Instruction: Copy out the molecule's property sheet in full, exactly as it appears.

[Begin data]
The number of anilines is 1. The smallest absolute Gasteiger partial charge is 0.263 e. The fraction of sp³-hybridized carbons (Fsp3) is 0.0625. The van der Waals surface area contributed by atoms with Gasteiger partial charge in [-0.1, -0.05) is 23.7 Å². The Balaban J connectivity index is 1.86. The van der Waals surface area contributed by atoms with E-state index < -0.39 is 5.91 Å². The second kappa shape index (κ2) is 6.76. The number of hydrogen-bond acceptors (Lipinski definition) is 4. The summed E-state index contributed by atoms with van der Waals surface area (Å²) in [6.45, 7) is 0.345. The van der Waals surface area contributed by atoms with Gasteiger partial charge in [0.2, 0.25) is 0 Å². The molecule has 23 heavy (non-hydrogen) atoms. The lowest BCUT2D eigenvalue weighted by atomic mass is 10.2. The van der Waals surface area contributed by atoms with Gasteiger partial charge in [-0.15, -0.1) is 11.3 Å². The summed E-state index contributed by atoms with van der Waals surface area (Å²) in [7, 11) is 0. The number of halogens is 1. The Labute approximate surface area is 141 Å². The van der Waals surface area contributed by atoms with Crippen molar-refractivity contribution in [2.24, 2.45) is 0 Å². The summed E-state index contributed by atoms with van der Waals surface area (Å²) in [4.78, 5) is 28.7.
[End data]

The number of anilines is 1. The smallest absolute Gasteiger partial charge is 0.263 e. The fraction of sp³-hybridized carbons (Fsp3) is 0.0625. The van der Waals surface area contributed by atoms with Gasteiger partial charge in [-0.1, -0.05) is 23.7 Å². The Balaban J connectivity index is 1.86. The van der Waals surface area contributed by atoms with E-state index < -0.39 is 5.91 Å². The second kappa shape index (κ2) is 6.76. The number of hydrogen-bond acceptors (Lipinski definition) is 4. The summed E-state index contributed by atoms with van der Waals surface area (Å²) in [6.45, 7) is 0.345. The van der Waals surface area contributed by atoms with Gasteiger partial charge in [0.2, 0.25) is 0 Å². The molecule has 23 heavy (non-hydrogen) atoms. The lowest BCUT2D eigenvalue weighted by atomic mass is 10.2. The van der Waals surface area contributed by atoms with Gasteiger partial charge in [-0.15, -0.1) is 11.3 Å². The summed E-state index contributed by atoms with van der Waals surface area (Å²) in [7, 11) is 0. The number of halogens is 1. The Labute approximate surface area is 141 Å². The van der Waals surface area contributed by atoms with Crippen molar-refractivity contribution in [2.24, 2.45) is 0 Å². The summed E-state index contributed by atoms with van der Waals surface area (Å²) in [4.78, 5) is 28.7.